Well, these are crazy times no? Practically every country worldwide has some kind of lockdown, either voluntary or enforced. Extreme authoritarian measures are rife (I’m looking at you Hungary) with police completely misinterpreting the law (I’m looking at you UK).
All the while, intensive care unit beds (ICU) are being filled at a rapid pace. Unlike previous pandemics, COVID-19 is a bastard. A right, real bastard. It is highly contagious for one and, if the various statistics are to be believed, a real killer – though I suspect that, in some countries, COVID-19 is simply being attributed as the cause of some deaths – just as smoking is attributed to cancer related deaths.
Don’t get me wrong, smoking does elevate the risks of cancer and other associated diseases, but it is not, fundamentally, the cause of death. The disease is. So, if a patient who has COVID-19 suffers a fatal heart attack, that death should be marked as such, not a death due to COVID-19.
All that aside, plenty of manufacturers – like Dyson, JCB, McLaren F1, Mercedes AMG Petronas F1 (along with the other five UK based teams, Williams, Aston Martin Red Bull Racing, Racing Point F1, Haas F1 (run by Americans), and Renault F1) are pitching in to help where they can by manufacturing critical supplies for intensive care.
Other companies are pitching in too – BrewDog are making hand sanitiser, Chessington World of Adventures has given up its car park as a COVID-19 testing area and Virgin and EasyJet are providing workers for the newly built Nightingale hospital in East London.
All that help is welcomed with much fanfare and celebration. Except for one provision of assistance.
Philip Morris International, the world’s largest multinational tobacco company, has been accused of a “shameful publicity stunt” by a leading campaigner after it donated ventilators to the Greek government as coronavirus infections mount in the country.
Ventilators are in extremely short supply and in incredibly high demand right now, so you’d think that any offer of such devices would be welcomed; despite the source. But no.
A PMI executive said that the company’s Greek affiliate Papastratos had sourced and paid for the ventilators in order to help “flatten the curve”. Stavros Drakoularakos, PMI’s director of communications for Greece, tweeted the news and said he was “sky-high proud” of the move and described it as “proof of what sheer will and collaboration between all can achieve”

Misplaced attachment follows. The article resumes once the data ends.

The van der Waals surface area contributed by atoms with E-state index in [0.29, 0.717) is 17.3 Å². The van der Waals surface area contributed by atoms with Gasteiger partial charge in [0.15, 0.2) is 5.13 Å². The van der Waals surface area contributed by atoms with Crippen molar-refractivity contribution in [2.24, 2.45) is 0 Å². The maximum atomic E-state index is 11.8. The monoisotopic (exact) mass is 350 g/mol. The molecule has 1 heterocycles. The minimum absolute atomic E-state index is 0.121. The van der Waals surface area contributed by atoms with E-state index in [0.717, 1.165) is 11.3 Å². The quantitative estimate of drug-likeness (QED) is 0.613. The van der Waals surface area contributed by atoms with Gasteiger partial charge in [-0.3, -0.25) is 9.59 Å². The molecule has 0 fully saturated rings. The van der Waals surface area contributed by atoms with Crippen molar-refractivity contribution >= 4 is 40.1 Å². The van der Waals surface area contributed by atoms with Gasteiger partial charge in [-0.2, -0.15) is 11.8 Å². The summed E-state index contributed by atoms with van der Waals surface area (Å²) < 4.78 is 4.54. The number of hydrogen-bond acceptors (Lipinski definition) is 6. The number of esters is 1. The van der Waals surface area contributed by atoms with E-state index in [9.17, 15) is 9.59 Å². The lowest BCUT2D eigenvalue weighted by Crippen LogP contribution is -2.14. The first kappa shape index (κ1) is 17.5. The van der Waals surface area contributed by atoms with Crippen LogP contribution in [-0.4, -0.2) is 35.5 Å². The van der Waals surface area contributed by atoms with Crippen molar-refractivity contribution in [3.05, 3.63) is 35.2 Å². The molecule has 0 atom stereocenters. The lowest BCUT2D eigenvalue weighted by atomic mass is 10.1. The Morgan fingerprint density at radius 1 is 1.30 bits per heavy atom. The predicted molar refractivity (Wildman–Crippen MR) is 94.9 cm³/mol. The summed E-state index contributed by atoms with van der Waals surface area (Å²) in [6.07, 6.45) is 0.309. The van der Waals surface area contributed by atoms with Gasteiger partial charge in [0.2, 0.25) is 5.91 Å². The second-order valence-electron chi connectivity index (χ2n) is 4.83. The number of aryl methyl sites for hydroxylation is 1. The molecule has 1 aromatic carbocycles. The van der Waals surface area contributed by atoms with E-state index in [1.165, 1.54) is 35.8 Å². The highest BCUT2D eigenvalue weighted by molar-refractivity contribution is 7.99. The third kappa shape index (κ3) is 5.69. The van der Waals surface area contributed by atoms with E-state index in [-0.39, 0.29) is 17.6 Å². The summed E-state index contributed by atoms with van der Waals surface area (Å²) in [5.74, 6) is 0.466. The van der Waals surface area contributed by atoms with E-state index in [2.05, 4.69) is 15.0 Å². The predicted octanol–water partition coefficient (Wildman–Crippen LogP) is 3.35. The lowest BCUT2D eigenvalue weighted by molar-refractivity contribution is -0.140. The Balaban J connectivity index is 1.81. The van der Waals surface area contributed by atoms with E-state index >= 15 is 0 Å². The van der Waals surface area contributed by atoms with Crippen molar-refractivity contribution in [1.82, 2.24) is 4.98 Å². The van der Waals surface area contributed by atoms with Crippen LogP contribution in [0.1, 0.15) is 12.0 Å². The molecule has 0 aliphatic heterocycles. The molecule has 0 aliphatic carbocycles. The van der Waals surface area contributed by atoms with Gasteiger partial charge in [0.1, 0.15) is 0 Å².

Like many who spotted this “news”, I couldn’t give a flying rats arse where the ventilators came from. The important thing here is that they are being provided and will help to save lives. But not everyone thinks like us normies.
Deborah Arnott, chief executive of Action on Smoking and Health, criticised PMI’s motives. “This is a shameful publicity stunt by Philip Morris International, which owns Papastratos and has a 40% share of the Greek tobacco market,” she said.
Naturally. Dear ol’ Debs can’t stand the thought that a tobacco company is willing, and able, to provide much needed assistance at a time of crisis. Instead, she writes it off as a “shameful publicity stunt”. Except, the only ones making this into a publicity stunt are, you guessed it, tobacco control. As illustrated by Dr Gilchrist herself:
“Smoking makes people more vulnerable to coronavirus, and if they get it makes the symptoms worse, meaning they’re more likely to need ventilators. Papastratos makes €1.3bn a year … In comparison, the donation of 50 ventilators is a drop in the ocean.”
Smoking increases the risks of a variety of respiratory diseases, not just COVID-19. Also, if you haven’t been paying attention, ventilators are in short supply. Being able to provide, even an additional 50, is welcome.
But that’s not all.
Yep. You read that right. Tobacco controllers would rather see people die due to lack of ventilators than have them be provided (at no cost) to the hospitals that need them because of their vaunted, and utterly misguided, guidelines.
Guidelines which, when written, did not forsee a global pandemic as nasty as this one. The mask, which had already slipped, is well and truly off now.